Again I ask: does your theology accommodate this? Does your church? When was the last time you heard a sermon on this? And I mean not what Jesus did but, as every sermon should do, the charge for what you should be doing to overcome the works of the evil one? Do you believe exorcisms are even ever necessary? If not, why not? Jesus did many of them. (Matt 4.24, 8.16, 8.28-34 = the famous Gadarene incident, Matt 12.22, 15.22f, 17.18, Mark 1.34 among many others.) And Jesus did not do this alone. He empowered his disciples to do likewise:
17 The seventy-two returned with joy and said, “Lord, even the demons submit to us in your name.”
18 He replied, “I saw Satan fall like lightning from heaven.
19 I have given you authority to trample on snakes and scorpions and to overcome all the power of the enemy; nothing will harm you.
20 However, do not rejoice that the spirits submit to you, but rejoice that your names are written in heaven.”
So, again, I ask: Why are so many churches silent on this matter? As “royal priests” (1 Pe 2.9) why is not the Protestant church tearing down the strongholds of the enemy? (Matt 16.18, Luke 10.19, Ep 6.13)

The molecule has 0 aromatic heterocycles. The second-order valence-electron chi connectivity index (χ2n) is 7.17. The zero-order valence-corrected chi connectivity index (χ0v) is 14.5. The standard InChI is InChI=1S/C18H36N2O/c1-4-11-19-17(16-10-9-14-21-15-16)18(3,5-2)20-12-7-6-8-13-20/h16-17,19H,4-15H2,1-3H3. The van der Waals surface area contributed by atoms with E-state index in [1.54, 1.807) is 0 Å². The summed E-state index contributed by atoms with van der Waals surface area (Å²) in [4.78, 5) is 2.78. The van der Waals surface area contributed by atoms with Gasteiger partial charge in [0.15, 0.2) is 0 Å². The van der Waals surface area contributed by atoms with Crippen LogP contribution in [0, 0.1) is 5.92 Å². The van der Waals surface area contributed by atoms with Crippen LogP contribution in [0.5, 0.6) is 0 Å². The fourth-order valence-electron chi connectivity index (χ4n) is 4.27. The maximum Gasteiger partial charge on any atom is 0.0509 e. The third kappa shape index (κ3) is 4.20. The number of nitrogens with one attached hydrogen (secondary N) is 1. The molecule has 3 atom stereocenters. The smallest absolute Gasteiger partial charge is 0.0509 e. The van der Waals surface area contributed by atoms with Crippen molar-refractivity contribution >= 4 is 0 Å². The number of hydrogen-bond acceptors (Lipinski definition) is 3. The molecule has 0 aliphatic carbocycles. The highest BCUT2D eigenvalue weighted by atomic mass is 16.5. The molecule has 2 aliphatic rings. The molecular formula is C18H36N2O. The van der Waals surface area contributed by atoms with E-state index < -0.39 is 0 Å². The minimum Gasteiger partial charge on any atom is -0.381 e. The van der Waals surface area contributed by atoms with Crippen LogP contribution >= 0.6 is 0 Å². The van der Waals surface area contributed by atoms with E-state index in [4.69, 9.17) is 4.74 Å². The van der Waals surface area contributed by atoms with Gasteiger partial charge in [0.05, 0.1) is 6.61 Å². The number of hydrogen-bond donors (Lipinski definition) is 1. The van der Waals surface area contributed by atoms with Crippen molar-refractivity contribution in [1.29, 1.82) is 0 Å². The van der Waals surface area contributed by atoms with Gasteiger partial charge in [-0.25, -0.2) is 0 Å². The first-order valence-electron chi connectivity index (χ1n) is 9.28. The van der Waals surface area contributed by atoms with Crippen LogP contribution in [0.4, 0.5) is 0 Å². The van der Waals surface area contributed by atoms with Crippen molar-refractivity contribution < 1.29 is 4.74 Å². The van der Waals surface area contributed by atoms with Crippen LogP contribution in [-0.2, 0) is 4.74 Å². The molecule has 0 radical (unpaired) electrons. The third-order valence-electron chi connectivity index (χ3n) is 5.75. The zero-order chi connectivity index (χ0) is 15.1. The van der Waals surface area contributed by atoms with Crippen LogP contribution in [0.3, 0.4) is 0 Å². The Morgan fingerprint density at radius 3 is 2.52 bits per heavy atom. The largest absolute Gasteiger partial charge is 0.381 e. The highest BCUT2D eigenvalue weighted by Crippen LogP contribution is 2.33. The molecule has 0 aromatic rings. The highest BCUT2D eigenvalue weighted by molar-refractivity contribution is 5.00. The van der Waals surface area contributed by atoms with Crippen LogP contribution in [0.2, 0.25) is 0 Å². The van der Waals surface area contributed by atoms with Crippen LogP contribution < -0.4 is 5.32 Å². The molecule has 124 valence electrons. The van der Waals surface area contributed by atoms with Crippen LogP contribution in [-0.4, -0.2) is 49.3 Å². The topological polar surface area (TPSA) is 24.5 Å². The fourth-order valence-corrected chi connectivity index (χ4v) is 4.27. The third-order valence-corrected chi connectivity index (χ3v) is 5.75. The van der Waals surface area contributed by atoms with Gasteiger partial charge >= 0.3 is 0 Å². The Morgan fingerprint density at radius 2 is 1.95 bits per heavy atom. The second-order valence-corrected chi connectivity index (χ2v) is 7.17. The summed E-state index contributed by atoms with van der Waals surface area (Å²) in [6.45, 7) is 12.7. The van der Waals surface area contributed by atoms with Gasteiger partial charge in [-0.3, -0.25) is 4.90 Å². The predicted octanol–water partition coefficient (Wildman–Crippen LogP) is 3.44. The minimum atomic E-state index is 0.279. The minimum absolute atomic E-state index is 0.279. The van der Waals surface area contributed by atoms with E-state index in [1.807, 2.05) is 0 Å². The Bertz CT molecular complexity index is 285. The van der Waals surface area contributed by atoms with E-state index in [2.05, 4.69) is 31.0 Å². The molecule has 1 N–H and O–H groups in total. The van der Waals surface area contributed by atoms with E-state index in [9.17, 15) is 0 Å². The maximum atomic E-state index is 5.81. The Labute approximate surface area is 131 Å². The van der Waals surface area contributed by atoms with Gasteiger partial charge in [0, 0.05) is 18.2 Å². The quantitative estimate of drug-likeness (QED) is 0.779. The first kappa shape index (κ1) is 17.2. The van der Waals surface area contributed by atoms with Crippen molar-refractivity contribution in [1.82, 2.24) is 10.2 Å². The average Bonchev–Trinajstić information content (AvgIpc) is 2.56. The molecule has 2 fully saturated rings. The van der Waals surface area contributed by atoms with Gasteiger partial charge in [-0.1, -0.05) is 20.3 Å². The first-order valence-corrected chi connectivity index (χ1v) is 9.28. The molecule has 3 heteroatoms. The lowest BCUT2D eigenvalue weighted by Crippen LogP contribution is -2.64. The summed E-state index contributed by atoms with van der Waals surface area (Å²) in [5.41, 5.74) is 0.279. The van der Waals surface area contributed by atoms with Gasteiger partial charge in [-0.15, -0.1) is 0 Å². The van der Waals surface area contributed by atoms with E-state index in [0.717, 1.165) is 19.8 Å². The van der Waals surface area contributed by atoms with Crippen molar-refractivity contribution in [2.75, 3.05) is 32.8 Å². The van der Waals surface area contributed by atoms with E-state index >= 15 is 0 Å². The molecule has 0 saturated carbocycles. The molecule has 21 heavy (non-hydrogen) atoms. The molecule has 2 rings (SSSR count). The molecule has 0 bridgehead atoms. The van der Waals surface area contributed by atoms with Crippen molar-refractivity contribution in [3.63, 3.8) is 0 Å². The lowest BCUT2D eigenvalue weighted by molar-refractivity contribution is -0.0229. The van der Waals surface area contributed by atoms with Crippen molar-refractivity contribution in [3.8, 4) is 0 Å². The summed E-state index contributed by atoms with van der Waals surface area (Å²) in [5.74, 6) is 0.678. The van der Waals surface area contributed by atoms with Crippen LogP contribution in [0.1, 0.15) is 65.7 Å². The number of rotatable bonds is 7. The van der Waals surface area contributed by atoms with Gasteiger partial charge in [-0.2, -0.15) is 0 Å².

That is but one of the many spiritual topics – challenges really – implicit in this movie. Though the film is being marketed in the horror genre, complete with an “R” rating (which author Steve Deace states is unmerited, and is essentially “sabotage” by the industry, PG13 would be more appropriate), let me point out that the movie is packed with scriptural references and allusions. They’re embedded throughout the movie. Some are what I’ll refer as “reverse references” (rr) where the demon has taken a verse and reversed it to apply to satan or demons instead of God or angels. For example, “all hell rejoices” instead of the angels rejoicing in the presence of God (Luke 15.10). Even so, the root thought is based on a scriptural truth that has been inverted, as satan tends to do. When you consider both types of references, the following are some of the references and allusions to scriptural passages in the movie: